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Russian conductor Gennady Rozhdestvensky dies at 87


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Rozhdestvensky conducted many of the world’s leading orchestras

Prominent Russian conductor Gennady Rozhdestvensky has died aged 87.

Born in Moscow into a well-known musical family, Rozhdestvensky made his debut by conducting a Tchaikovsky ballet at the Bolshoi, aged just 20.

He made his name by popularising music by composers who were all but banned by the Communist authorities in the USSR, including Poulenc and Hindemith.

The cause of death was not immediately known, but local media reports say he had heart problems.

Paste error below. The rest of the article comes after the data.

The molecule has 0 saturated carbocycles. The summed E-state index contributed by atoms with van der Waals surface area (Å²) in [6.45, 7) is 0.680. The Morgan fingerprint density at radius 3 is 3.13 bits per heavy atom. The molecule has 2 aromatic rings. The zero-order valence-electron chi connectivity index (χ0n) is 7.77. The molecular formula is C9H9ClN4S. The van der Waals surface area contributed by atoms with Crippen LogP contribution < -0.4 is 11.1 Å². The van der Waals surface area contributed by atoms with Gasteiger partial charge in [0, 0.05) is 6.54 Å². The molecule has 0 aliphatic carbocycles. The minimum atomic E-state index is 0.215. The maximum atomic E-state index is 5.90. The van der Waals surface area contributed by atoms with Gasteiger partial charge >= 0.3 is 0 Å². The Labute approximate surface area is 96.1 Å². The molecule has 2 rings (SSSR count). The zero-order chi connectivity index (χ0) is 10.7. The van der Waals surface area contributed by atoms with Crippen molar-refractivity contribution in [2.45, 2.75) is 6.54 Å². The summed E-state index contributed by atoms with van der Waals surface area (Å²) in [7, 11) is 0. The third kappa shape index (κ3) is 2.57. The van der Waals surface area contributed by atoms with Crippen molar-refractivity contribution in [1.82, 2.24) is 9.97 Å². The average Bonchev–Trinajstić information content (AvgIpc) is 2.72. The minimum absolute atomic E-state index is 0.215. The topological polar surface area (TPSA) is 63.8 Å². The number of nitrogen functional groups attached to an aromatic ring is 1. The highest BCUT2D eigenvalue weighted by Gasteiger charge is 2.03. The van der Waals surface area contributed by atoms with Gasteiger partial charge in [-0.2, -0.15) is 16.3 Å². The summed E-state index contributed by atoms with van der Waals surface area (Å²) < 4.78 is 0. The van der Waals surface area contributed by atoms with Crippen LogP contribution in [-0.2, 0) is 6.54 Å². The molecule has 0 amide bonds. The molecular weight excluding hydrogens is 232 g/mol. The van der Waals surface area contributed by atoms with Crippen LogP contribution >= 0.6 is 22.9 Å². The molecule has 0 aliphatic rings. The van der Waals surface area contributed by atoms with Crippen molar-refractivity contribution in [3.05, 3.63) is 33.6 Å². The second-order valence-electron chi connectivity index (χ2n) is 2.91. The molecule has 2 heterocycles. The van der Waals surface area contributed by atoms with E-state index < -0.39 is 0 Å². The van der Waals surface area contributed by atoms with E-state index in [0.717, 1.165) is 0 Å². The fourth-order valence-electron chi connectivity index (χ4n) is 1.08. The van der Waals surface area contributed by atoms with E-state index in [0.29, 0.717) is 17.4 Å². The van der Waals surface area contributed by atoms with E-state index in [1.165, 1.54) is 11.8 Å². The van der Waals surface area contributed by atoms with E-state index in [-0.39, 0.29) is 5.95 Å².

In 1971, Rozhdestvensky brought his Leningrad Philharmonic Orchestra to London to the BBC Proms.

He conducted the Soviet premier in 1974 of the hitherto banned opera The Nose by Shostakovich.

Also a pianist and composer, Rozhdestvensky was in charge of many of the world’s leading orchestras during a long and illustrious career.



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